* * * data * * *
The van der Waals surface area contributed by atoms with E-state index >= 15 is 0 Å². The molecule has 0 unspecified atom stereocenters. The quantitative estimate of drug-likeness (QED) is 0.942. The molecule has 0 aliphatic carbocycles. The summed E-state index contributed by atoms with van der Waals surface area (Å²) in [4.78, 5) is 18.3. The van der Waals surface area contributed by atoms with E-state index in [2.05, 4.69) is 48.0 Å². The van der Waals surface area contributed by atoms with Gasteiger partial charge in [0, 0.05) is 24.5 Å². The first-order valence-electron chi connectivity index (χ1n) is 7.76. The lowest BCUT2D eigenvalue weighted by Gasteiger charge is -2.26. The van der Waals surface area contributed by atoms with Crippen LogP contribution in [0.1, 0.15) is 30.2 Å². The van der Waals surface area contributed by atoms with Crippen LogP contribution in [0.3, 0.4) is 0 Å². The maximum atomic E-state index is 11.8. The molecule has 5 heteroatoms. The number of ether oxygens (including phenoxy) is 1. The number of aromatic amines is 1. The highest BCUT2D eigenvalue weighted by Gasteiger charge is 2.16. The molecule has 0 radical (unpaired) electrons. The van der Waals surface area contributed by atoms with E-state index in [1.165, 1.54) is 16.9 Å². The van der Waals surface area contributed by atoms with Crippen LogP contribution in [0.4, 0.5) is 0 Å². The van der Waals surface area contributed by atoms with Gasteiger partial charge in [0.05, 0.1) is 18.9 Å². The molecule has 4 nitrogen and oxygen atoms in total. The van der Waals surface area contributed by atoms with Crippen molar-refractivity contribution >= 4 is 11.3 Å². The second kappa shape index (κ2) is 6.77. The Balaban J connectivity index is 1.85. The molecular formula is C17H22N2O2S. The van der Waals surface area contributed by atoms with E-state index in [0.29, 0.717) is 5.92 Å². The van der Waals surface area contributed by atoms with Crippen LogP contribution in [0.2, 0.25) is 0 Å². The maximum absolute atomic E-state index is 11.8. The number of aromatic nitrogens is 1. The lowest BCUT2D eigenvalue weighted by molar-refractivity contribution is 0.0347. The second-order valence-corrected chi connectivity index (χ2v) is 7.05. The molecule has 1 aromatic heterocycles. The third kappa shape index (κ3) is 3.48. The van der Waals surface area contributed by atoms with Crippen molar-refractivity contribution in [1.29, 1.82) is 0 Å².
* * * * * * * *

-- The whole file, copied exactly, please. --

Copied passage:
The van der Waals surface area contributed by atoms with E-state index >= 15 is 0 Å². The molecule has 0 unspecified atom stereocenters. The quantitative estimate of drug-likeness (QED) is 0.942. The molecule has 0 aliphatic carbocycles. The summed E-state index contributed by atoms with van der Waals surface area (Å²) in [4.78, 5) is 18.3. The van der Waals surface area contributed by atoms with E-state index in [2.05, 4.69) is 48.0 Å². The van der Waals surface area contributed by atoms with Gasteiger partial charge in [0, 0.05) is 24.5 Å². The first-order valence-electron chi connectivity index (χ1n) is 7.76. The lowest BCUT2D eigenvalue weighted by Gasteiger charge is -2.26. The van der Waals surface area contributed by atoms with Crippen LogP contribution in [0.1, 0.15) is 30.2 Å². The van der Waals surface area contributed by atoms with Crippen LogP contribution in [0.3, 0.4) is 0 Å². The maximum atomic E-state index is 11.8. The molecule has 5 heteroatoms. The number of ether oxygens (including phenoxy) is 1. The number of aromatic amines is 1. The highest BCUT2D eigenvalue weighted by Gasteiger charge is 2.16. The molecule has 0 radical (unpaired) electrons. The van der Waals surface area contributed by atoms with E-state index in [1.165, 1.54) is 16.9 Å². The van der Waals surface area contributed by atoms with Crippen LogP contribution in [0.4, 0.5) is 0 Å². The van der Waals surface area contributed by atoms with Gasteiger partial charge in [0.05, 0.1) is 18.9 Å². The molecule has 4 nitrogen and oxygen atoms in total. The van der Waals surface area contributed by atoms with Crippen molar-refractivity contribution >= 4 is 11.3 Å². The second kappa shape index (κ2) is 6.77. The Balaban J connectivity index is 1.85. The molecular formula is C17H22N2O2S. The van der Waals surface area contributed by atoms with E-state index in [0.29, 0.717) is 5.92 Å². The van der Waals surface area contributed by atoms with Crippen LogP contribution in [0.2, 0.25) is 0 Å². The maximum absolute atomic E-state index is 11.8. The number of aromatic nitrogens is 1. The lowest BCUT2D eigenvalue weighted by molar-refractivity contribution is 0.0347. The second-order valence-corrected chi connectivity index (χ2v) is 7.05. The molecule has 1 aromatic heterocycles. The third kappa shape index (κ3) is 3.48. The van der Waals surface area contributed by atoms with Crippen molar-refractivity contribution in [1.29, 1.82) is 0 Å².